Wednesday, February 08, 2006

Bridging The Them and Us Gap

We like to tell the story that mankind (Homo sapiens) started as one, and that more profoundly, everybody is made to the image and likeness of a good God. Thus, the only race that we all belong to is the human race.

But we tend to forget that people GET different growing up in their own unique environment. They develop the same ways of reasoning and using their own perceived logic as the rest in those familial and social milieus. Sadly, the Middle East and its people, in many places where they may have sought to live and prosper, still resolutely cling to their adherence to many cultural and religious practices and mores that have not changed much since the 12th century. This continues to be the same way they look at the world and how they judge the rest of the world. This kind of time warp very much explains those confusing and very illogical behavior we see exhibited in the world today. And of course, which obviously alienate them from the rest of the world that has in the meantime, moved on.

I see a long-term solution from where I sit. The USA is a very good example of showcasing how integration and assimilation of the different ethnicities into the mainstream can radically change not only how people look and act. But more importantly, how people think and relate in the social environment quite different from their old homelands. And this while still continuing to learn and maintain one’s past ethnic heritage in ways amenable to the rest.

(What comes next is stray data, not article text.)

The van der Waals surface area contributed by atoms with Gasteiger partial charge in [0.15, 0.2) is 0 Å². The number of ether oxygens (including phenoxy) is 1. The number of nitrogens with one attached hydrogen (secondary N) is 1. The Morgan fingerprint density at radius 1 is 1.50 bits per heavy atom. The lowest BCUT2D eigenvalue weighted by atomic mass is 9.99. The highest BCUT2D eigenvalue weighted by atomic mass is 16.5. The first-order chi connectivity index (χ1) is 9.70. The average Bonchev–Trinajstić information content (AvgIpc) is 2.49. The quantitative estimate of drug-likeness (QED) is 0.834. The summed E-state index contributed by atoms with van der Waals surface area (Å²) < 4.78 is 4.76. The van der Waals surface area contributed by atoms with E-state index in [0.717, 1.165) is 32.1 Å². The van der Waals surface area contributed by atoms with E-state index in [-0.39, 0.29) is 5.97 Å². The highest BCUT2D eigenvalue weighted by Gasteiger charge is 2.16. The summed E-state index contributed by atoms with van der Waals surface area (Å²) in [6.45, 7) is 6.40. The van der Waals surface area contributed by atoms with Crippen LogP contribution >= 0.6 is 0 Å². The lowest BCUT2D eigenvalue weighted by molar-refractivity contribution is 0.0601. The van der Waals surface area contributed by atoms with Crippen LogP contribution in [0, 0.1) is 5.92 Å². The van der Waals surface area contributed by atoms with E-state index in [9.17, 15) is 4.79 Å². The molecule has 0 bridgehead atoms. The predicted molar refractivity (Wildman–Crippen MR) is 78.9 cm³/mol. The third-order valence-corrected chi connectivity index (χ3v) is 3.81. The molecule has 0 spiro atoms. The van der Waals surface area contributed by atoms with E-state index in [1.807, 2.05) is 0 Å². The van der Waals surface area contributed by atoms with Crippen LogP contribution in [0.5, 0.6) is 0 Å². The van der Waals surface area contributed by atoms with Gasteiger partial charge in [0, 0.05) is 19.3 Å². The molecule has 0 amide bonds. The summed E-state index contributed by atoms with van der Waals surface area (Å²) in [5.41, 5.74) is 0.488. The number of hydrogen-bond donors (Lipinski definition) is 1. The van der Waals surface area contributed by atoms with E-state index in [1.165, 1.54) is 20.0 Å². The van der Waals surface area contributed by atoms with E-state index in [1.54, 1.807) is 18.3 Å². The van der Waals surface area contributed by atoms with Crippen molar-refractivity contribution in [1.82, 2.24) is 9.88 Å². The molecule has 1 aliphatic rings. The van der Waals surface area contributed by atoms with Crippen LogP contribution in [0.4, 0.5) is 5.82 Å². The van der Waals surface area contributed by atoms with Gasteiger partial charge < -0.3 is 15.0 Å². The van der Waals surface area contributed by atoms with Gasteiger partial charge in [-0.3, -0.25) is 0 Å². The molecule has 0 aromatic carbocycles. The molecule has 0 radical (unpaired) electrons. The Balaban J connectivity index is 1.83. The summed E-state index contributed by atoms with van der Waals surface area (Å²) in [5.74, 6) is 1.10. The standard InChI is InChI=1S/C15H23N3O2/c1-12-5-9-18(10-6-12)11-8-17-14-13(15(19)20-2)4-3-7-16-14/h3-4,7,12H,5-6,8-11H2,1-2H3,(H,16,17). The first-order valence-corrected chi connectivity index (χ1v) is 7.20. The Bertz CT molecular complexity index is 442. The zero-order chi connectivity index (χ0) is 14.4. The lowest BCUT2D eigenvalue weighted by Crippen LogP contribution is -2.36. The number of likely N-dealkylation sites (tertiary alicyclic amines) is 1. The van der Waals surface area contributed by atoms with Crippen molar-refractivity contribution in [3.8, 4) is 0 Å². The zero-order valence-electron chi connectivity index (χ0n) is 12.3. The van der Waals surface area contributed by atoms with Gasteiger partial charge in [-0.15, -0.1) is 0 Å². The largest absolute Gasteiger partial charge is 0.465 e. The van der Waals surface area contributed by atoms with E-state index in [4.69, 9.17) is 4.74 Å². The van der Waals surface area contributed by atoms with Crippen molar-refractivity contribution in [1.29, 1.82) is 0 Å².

For after all, the US is probably the only place in this globe where the convergence of practically all the races/ethnicities can be found. At times messy, but essentially bound together by common goals and ideals. And this could be a good reason to advance why the US is still essentially insulated from such illogical behavior now raging in other places of the world.

Thus, comparing the first generation immigrants, whether adamantly resistant to assimilation or not, with the next generation offspring, one witnesses a world of changed differences. Not only in the manner of dress, speech, and demeanor, but even in the more profound social or moral values that somehow manage to reveal themselves in the many innocent and uninhibited ways kids express themselves.

Instilling democracy and democratic ideals are definitely a good commencing step toward pushing the Middle East and its people away from the constricting clutches and demands of the past ages that present civilization has cast aside a long time ago as largely irrelevant, inadequate, and illogical.

Note: The lithograph on the left came from a gilt-edged devotion book published in Barcelona, Spain, in 1881.

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